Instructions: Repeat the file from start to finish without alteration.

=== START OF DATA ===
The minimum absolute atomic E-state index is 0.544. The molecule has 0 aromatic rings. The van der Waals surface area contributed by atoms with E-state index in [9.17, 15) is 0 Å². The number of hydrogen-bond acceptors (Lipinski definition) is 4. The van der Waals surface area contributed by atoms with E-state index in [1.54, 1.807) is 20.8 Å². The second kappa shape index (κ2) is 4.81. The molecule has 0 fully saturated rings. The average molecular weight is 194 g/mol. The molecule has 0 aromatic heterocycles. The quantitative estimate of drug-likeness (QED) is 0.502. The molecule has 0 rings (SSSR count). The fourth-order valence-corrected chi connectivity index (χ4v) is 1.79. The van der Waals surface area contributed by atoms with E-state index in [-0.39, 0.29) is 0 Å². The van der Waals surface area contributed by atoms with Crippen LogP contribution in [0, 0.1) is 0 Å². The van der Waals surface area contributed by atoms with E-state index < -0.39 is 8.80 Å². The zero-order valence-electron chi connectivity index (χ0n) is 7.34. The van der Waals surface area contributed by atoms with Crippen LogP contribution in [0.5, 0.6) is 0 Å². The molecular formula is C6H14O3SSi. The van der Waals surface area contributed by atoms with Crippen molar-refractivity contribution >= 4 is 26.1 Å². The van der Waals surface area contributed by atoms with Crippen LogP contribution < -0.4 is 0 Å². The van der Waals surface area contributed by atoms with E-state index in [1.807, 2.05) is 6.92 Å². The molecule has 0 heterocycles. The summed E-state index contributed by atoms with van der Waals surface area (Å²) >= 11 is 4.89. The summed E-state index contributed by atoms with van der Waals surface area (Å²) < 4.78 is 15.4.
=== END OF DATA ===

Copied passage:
The minimum absolute atomic E-state index is 0.544. The molecule has 0 aromatic rings. The van der Waals surface area contributed by atoms with E-state index in [9.17, 15) is 0 Å². The number of hydrogen-bond acceptors (Lipinski definition) is 4. The van der Waals surface area contributed by atoms with E-state index in [1.54, 1.807) is 20.8 Å². The second kappa shape index (κ2) is 4.81. The molecule has 0 fully saturated rings. The average molecular weight is 194 g/mol. The molecule has 0 aromatic heterocycles. The quantitative estimate of drug-likeness (QED) is 0.502. The molecule has 0 rings (SSSR count). The fourth-order valence-corrected chi connectivity index (χ4v) is 1.79. The van der Waals surface area contributed by atoms with E-state index in [-0.39, 0.29) is 0 Å². The van der Waals surface area contributed by atoms with Crippen LogP contribution in [0, 0.1) is 0 Å². The van der Waals surface area contributed by atoms with E-state index < -0.39 is 8.80 Å². The zero-order valence-electron chi connectivity index (χ0n) is 7.34. The van der Waals surface area contributed by atoms with Crippen LogP contribution in [0.5, 0.6) is 0 Å². The molecular formula is C6H14O3SSi. The van der Waals surface area contributed by atoms with Crippen molar-refractivity contribution >= 4 is 26.1 Å². The van der Waals surface area contributed by atoms with Crippen LogP contribution < -0.4 is 0 Å². The van der Waals surface area contributed by atoms with E-state index in [1.807, 2.05) is 6.92 Å². The molecule has 0 heterocycles. The summed E-state index contributed by atoms with van der Waals surface area (Å²) >= 11 is 4.89. The summed E-state index contributed by atoms with van der Waals surface area (Å²) < 4.78 is 15.4.